Opening Press Conference at HDP Headquarters Ankara with Pervin Buldan, Julie Ward, Hişyar Özsoy, Melanie Gingell, Ögmundur Jónasson, Shavanah Taj and Felix Padel.

The İmralı Peace Delegation visited Turkey between 11th and 16th February 2020, witnessing and gathering evidence about the state of civil society and human rights in the country. The  delegation sought to visit the imprisoned leader of the Kurdish freedom movement Abdullah Öcalan in order to assess his situation and conditions of detention. The annual delegation reports have provided a base measure of human rights in Turkey over the last decade and enabled a diverse group of academics, politicians, lawyers, faith leaders, journalists and trade unionists to visit various locations and assess the situation for themselves. The International Initiative organises the delegations with the primary purpose of keeping the cruel situation of Öcalan’s detention in the public eye, and as part of a wider campaign to highlight the need to reinstitute a peace process in Turkey.
The delegation this year consisted of Ögmundur Jónasson, former Justice Minister of Iceland and Honorary Associate of the Parliamentary Assembly of the Council of Europe, Julie Ward, UK MEP until January 2020, Shavanah Taj, Leader of the Trade Union Congress in Wales, Felix Padel, sociologist and anthropologist, affiliate of Oxford University, and Melanie Gingell, Barrister, Associate Tenant Doughty Street Chambers, London. It held a series of meetings in Ankara with Ms Pervin Buldan Co-Chair of the People’s Democratic Party (HDP) and Hişyar Özsoy Deputy Co-Chair of HDP, Leaders of the Human Rights Association of Turkey, Liberationist Lawyers Association, the Human Rights Foundation of Turkey, and the Confederal Trade Union of Public Workers. In İstanbul they met with lawyers from Asrın Law Office on 15th February, the 21st Anniversary of the kidnapping of Mr Öcalan in Kenya. They then met Eren Keskin, leading Human Rights Lawyer with representatives of the Saturday Mothers.

As in previous years, through the office of Julie Ward MEP, the delegation applied to the Turkish Minister of Justice, requesting a meeting with Abdullah Öcalan. The Minister of Justice did not respond to the request.
The isolation imposed on Öcalan is symbolic of the persistent repression of Kurdish people in Turkey which in turn is exacerbated by prejudice against their ethnic and linguistic identity, leading to their further marginalization with respect to their civil, political, economic, social and cultural rights. The continued imprisonment of the elected members of the progressive and pro-Kurdish HDP, the country’s third largest party, and the persecution and harassment of its membership is another key example of this repression.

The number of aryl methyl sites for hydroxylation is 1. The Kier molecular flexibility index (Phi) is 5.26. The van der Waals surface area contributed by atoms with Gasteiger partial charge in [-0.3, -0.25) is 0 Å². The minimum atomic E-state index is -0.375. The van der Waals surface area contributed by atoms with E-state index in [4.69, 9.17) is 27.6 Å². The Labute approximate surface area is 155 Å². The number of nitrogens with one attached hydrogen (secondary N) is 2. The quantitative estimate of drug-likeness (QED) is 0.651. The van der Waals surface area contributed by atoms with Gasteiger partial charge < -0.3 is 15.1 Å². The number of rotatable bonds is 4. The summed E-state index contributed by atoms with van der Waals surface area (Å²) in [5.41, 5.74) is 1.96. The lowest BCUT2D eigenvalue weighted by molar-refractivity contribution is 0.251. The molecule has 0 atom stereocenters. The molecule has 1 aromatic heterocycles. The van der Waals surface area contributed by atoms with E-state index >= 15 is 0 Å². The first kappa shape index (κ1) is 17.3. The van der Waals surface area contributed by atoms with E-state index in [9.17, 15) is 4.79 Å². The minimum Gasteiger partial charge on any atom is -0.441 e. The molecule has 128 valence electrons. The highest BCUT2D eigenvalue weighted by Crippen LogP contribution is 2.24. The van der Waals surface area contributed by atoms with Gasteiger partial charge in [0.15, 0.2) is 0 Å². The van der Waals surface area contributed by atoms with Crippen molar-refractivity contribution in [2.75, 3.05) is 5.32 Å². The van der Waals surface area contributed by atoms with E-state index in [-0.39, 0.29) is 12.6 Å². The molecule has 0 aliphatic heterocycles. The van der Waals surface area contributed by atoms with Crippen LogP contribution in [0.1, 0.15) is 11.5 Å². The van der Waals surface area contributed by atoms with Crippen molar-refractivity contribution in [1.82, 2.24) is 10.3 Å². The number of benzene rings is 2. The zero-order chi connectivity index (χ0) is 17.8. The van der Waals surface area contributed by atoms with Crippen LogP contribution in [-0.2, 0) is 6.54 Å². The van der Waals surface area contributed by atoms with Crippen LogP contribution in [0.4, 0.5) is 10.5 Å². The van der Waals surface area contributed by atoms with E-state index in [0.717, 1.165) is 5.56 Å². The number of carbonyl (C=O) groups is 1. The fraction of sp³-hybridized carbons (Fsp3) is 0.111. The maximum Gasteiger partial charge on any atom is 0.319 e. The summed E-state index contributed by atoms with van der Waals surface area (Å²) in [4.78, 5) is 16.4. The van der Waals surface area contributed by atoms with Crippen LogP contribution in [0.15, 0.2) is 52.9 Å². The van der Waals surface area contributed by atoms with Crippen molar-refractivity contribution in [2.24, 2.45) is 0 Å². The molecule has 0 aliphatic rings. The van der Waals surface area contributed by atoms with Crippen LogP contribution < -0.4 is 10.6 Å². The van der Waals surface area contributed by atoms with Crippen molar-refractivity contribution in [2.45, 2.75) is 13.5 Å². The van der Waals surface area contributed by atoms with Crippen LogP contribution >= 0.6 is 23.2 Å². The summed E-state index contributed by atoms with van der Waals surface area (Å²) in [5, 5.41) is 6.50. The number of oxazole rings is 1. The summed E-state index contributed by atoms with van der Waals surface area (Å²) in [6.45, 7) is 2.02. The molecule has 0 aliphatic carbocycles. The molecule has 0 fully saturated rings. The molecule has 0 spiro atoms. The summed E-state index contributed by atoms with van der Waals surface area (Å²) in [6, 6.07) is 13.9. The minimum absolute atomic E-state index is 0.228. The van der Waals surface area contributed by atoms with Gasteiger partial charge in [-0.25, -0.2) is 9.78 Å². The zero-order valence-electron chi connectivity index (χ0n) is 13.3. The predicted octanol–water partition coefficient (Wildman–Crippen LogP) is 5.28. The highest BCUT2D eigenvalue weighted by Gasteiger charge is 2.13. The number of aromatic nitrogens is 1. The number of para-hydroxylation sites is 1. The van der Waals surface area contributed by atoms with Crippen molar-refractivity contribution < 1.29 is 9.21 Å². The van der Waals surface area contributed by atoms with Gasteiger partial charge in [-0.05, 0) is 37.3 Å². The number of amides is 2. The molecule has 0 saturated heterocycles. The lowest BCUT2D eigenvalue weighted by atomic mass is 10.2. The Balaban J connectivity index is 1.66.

The delegation noted the recently enacted anti-terror law, which retains numerous aspects of the recent Emergency Decree, and its detrimental effect on human rights and fundamental freedoms. The law restricts fair trial guarantees, prolongs the duration of pretrial detention and allows for continued dismissals of public officials, because of alleged links to terrorist organizations. The delegation found that the counter-terrorism law is excessively broad and vague, as is the definition of “terrorism”. The law is frequently used for politically motivated prosecutions of political opponents, human rights defenders and journalists, particularly for alleged “membership of a terrorist organization”. As the lawyers at Asrın Law Office, who represent Öcalan, concluded, this law is “more political than legal”. The delegation was also particularly concerned by a new law (No. 6722), which granted counter-terrorism forces de facto immunity from prosecution for atrocities carried out in the course of their operations in the Kurdish majority south-east of Turkey.
The delegation took note of the UN Universal Periodic Review of Turkey in January 2020 where among many other matters it was recorded that a total of 44,690 people were in prison on “terrorism” related charges, including journalists, political activists, lawyers, academics (including those who signed a peace appeal in 2016), human rights defenders and others following the coup attempt, vastly exceeding the legitimate purpose of investigating those responsible and bringing them to justice.[1]